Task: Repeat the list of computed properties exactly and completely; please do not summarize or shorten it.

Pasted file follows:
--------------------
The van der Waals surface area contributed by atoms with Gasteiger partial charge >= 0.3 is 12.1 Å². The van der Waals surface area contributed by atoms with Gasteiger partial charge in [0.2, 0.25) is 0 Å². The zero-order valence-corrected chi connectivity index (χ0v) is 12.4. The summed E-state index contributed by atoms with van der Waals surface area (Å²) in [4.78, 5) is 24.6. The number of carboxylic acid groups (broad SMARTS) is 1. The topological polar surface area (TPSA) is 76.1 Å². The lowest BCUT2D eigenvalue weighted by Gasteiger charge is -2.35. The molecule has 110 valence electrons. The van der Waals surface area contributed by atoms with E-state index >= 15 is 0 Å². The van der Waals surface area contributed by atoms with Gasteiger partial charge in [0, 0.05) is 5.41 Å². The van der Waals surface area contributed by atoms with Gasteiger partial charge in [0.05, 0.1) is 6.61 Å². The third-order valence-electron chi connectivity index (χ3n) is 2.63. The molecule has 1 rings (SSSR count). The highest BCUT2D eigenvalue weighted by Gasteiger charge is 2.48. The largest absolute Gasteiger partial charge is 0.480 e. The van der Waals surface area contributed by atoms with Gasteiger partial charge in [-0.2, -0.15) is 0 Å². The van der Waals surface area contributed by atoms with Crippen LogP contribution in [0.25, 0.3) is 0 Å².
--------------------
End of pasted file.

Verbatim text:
The van der Waals surface area contributed by atoms with Gasteiger partial charge >= 0.3 is 12.1 Å². The van der Waals surface area contributed by atoms with Gasteiger partial charge in [0.2, 0.25) is 0 Å². The zero-order valence-corrected chi connectivity index (χ0v) is 12.4. The summed E-state index contributed by atoms with van der Waals surface area (Å²) in [4.78, 5) is 24.6. The number of carboxylic acid groups (broad SMARTS) is 1. The topological polar surface area (TPSA) is 76.1 Å². The lowest BCUT2D eigenvalue weighted by Gasteiger charge is -2.35. The molecule has 110 valence electrons. The van der Waals surface area contributed by atoms with E-state index >= 15 is 0 Å². The van der Waals surface area contributed by atoms with Gasteiger partial charge in [0, 0.05) is 5.41 Å². The van der Waals surface area contributed by atoms with Gasteiger partial charge in [0.05, 0.1) is 6.61 Å². The third-order valence-electron chi connectivity index (χ3n) is 2.63. The molecule has 1 rings (SSSR count). The highest BCUT2D eigenvalue weighted by Gasteiger charge is 2.48. The largest absolute Gasteiger partial charge is 0.480 e. The van der Waals surface area contributed by atoms with Gasteiger partial charge in [-0.2, -0.15) is 0 Å². The van der Waals surface area contributed by atoms with Crippen LogP contribution in [0.25, 0.3) is 0 Å².